Tencent’s culture is like a shark womb, tells innovation expert Andy Mok to Bloomberg. Since the internet giant became China´s largest company in market cap, interest in what makes the company tick has been growing.
Success inside China’s most-valuable public company sometimes requires a bit of cannibalization.
Tencent Holdings Ltd.’s ubiquitous WeChat service emerged after founder Ma Huateng encouraged employees to compete against each other to create a mobile messaging business. WeChat now has more than 805 million users, who turn to the service not just for texting but also for playing games, paying bills and buying money-market funds.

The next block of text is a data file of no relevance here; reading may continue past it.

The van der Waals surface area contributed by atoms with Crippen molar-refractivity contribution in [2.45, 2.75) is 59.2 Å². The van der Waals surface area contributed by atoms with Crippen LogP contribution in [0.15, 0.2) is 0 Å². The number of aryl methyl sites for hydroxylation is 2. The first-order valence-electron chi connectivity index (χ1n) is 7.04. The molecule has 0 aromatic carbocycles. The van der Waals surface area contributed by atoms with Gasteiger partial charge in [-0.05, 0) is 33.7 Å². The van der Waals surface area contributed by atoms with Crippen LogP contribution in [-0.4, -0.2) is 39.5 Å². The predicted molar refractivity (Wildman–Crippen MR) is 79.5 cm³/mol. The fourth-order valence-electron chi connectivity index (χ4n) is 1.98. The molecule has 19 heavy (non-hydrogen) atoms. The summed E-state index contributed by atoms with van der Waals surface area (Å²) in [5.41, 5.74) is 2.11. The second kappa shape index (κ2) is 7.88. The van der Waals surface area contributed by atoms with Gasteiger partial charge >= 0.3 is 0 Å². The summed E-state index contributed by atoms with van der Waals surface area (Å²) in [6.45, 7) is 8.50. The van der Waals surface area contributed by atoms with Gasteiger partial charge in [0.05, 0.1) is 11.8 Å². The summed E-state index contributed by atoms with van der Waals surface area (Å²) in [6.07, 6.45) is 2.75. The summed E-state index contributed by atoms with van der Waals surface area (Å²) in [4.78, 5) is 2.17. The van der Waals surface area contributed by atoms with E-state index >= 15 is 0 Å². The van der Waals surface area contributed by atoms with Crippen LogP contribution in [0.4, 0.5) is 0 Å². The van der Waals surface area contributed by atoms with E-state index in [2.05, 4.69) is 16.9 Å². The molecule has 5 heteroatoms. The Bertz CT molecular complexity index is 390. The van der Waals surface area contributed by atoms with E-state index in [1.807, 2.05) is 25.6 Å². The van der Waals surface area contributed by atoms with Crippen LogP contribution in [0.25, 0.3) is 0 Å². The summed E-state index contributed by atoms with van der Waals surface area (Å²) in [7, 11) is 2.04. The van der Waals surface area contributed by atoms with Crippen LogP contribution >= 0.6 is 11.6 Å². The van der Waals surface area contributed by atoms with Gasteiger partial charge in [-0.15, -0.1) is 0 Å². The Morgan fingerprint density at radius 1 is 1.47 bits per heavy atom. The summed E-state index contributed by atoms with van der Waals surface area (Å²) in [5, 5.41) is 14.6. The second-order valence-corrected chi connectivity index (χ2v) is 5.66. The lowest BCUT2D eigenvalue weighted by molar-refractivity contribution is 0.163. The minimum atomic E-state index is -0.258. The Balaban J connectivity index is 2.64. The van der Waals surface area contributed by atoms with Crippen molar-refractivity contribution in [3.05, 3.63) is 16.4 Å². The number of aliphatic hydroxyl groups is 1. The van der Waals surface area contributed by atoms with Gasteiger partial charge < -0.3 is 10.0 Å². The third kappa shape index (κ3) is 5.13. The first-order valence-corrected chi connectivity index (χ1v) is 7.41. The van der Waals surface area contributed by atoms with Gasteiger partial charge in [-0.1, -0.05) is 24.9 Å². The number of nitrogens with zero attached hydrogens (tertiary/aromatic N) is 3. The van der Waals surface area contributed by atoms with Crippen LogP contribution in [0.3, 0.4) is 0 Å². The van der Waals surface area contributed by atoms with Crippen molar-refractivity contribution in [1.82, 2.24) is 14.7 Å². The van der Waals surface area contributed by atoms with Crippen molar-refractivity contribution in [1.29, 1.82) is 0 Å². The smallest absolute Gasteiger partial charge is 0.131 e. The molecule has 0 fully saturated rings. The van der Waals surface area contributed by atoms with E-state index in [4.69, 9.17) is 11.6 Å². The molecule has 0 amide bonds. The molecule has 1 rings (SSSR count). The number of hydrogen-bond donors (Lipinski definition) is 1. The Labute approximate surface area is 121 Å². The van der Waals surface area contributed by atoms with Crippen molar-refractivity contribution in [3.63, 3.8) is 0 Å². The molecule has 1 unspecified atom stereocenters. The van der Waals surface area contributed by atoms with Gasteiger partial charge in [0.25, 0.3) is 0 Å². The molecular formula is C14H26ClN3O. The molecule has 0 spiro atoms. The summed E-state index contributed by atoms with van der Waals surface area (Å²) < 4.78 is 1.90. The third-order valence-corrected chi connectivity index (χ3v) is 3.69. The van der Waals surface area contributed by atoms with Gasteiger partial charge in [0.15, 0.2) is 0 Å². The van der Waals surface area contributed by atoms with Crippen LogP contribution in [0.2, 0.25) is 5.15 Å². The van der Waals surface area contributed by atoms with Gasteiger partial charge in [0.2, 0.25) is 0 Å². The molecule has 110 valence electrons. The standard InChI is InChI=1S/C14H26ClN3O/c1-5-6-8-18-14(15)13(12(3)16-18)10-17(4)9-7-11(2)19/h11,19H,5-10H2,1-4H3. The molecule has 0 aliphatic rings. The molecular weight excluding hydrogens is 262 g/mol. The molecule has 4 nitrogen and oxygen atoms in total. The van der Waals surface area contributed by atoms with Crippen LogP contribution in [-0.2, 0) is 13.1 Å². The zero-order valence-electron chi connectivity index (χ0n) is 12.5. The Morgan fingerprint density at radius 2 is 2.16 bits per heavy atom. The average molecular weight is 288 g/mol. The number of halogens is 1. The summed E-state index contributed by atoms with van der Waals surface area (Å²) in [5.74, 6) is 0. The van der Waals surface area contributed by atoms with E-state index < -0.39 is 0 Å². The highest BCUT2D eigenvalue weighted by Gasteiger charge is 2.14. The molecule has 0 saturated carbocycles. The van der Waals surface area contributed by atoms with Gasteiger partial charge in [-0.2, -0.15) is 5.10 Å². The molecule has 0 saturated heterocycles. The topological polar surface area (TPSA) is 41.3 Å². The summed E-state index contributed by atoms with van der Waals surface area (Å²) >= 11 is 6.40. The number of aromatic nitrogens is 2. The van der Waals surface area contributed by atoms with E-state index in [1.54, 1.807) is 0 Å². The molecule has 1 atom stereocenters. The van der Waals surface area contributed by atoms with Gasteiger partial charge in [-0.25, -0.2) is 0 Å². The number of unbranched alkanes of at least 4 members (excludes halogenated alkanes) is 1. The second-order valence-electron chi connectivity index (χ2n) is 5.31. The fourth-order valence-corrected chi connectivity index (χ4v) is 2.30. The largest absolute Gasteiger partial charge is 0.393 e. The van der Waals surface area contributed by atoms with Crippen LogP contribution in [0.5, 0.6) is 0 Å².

That blockbuster helped propel Tencent’s growth into the biggest publicly traded company in China with a market value of HK$1.97 trillion ($257 billion). Ma now wants to repeat that success as Tencent moves into live-streaming video, letting at least six divisions compete for eyeballs in a market expected to mushroom nine-fold in value to almost $13 billion by decade’s end.
“Tencent’s culture is like a shark womb,” said Andy Mok, managing director for recruiter Red Pagoda Resources in Beijing, referring to how some unborn sharks cannibalize siblings in the womb to ensure their own survival. “It’s not as deadly, but it makes every member adapt faster and be more competitive,” he said.
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Earlier this year we discussed Tencent with William Bao Bean